In addition to these, there are a few passages that would look odd were this the proper model for atonement [see the "My Model" section for examples.]

Model 2: Vicarious Punishment
The second model commonly given is that the animal being sacrificed received the guilt/sin of the person who gives it. Then the animal receives the punishment for the sins it has been made forensiccally guilty of.

The biblical problems with this model are so obvious and easy to articulate that a simple bullet list suffices.
  • If the animal received the guilt/sin of the person, its very presence would defile the Temple and the Altar.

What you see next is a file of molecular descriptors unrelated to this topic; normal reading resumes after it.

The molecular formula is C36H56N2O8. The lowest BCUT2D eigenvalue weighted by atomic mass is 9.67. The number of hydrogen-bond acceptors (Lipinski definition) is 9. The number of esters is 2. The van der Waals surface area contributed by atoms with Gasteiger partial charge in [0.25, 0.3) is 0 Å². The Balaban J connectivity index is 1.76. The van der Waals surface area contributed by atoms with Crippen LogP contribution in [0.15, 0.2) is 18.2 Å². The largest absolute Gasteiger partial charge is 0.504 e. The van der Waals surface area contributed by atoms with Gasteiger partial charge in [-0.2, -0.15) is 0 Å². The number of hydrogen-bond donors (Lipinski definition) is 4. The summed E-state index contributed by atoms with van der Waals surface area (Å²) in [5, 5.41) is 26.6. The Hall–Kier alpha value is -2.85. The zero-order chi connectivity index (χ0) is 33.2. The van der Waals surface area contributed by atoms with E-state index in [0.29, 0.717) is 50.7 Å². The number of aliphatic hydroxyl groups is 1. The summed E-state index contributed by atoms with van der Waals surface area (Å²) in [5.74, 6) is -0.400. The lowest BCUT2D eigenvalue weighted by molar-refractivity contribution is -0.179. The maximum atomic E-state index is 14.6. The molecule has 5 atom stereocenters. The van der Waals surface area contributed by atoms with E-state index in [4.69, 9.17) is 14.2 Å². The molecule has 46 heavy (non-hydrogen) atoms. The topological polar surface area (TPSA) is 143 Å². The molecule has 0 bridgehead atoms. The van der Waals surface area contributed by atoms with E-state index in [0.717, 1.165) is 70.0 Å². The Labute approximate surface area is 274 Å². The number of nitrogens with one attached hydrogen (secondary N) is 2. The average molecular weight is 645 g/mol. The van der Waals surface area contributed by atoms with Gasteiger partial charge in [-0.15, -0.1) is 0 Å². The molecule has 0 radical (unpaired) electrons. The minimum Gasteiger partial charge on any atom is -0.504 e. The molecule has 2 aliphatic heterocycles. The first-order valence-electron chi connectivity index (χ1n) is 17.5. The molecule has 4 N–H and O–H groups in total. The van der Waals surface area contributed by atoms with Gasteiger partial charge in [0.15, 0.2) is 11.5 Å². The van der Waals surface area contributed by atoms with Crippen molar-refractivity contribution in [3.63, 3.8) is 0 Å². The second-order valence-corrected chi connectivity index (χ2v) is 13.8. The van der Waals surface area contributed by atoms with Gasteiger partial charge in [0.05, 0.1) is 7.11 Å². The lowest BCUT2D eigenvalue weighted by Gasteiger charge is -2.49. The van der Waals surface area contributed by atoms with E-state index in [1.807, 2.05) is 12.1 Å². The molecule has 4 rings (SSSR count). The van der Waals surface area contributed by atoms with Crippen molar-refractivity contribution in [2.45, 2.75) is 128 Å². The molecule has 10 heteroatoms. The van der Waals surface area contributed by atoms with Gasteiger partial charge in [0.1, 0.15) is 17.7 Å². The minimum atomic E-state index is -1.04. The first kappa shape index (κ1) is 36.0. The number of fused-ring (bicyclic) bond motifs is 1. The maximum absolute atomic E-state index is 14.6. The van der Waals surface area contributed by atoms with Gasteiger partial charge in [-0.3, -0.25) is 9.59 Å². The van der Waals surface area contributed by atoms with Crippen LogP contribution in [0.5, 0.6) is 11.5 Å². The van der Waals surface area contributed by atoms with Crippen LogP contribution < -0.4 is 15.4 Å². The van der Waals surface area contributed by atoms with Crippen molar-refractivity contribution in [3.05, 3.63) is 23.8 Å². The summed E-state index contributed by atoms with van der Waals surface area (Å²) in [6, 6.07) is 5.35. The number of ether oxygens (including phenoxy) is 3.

• The treatment of the animal's remains shows the animal maintained its innocence throughout [sin offerings for sins made by the whole congregation had to be discarded to a clean place, the other sin offerings had to be eaten in a clean place and actually made the eaters clean...hardly possible if the animal had become guilty.]
  • There is no indication whatsoever that the sins were laid on the animal. The exception to this, of course, was the scapegoat which was not sacrificed in the Temple. In the case of the scapegoat, the scriptures make clear the iniquity is put on the animal...and yet such verbiage is unseen anywhere else for those sacrifices killed in the Temple.
  • The Bible specifies the priests, not the animal, bore the guilt of the people.
  • Obviously, if this was the way that guilt was defused, it would not explain how grain, silver, incense, etc. could procure propitiation.